The story at that time was headlined: 'GPs vote "no confidence" in managers'. The UK survey found that just 15% had confidence in their PCT or primary care organisation. Was then shadow health secretary Andrew Lansley reading?
Just over three years later and the results of the first GP assessment of CCGs are in (What GPs really think about CCGs, pages 21-22).
A little unfair perhaps, because technically, CCGs have only been up and running for a fortnight, but the results should at the very least provide a benchmark for opinion at their birth.
Less than a quarter of respondents (24%) think the move would improve the NHS locally and almost three-quarters (73%) think the new bodies' inception has been to take the blame for rationing NHS services.
Elsewhere, however, there are encouraging signs: 40% rated their CCG as excellent or good in its use of resources, and a similar figure (44%) thought its performance was excellent or good at providing best possible care.
It is, of course, early days for CCGs, but the trick, as a contributor to our letters page points out (page 26), is to ensure they are not seen as 'the enemy'. The last thing that is needed is reappointment of PCT managers in the same roles with attitudes unchanged.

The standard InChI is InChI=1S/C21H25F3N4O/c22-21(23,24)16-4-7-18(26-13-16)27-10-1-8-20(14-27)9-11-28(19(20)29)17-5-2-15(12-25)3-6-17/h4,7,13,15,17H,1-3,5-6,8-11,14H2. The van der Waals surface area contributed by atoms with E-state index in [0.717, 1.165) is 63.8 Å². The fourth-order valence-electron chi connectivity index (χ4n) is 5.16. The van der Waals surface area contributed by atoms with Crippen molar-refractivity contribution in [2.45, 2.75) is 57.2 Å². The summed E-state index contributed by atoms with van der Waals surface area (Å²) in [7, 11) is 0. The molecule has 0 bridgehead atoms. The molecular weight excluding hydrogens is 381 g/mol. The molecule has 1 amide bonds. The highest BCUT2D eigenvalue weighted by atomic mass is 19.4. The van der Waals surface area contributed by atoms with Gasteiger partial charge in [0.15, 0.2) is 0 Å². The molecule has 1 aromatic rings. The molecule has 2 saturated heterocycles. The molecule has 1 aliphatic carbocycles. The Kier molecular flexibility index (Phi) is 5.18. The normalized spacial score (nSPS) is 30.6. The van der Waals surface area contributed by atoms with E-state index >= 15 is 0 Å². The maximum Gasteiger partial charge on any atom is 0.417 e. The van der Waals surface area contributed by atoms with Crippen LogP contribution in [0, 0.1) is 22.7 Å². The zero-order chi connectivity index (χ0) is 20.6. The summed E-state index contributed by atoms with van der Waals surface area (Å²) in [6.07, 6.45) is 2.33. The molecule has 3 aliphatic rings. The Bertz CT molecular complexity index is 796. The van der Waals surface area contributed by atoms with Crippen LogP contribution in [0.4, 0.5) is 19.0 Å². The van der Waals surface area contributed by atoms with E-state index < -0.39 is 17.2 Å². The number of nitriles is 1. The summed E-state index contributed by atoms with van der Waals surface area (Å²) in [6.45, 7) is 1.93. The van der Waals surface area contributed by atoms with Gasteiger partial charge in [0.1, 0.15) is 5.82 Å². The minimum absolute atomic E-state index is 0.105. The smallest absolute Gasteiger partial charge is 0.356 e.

The best clinical CCG leaders will be engaging their GPs, particularly vital when there are tough decisions to be made. The journey ahead will be littered with obstacles (the Lewisham example on page 22 is a case in point) but there is no denying the common sense of having better GP representation at the helm of such organisations.
Those CCGs that are the most successful will have strong GP leaders who will inspire and convince their GPs about the local futures they are improving. The perils of a CCG alienating its GP practices do not bear thinking about for either party.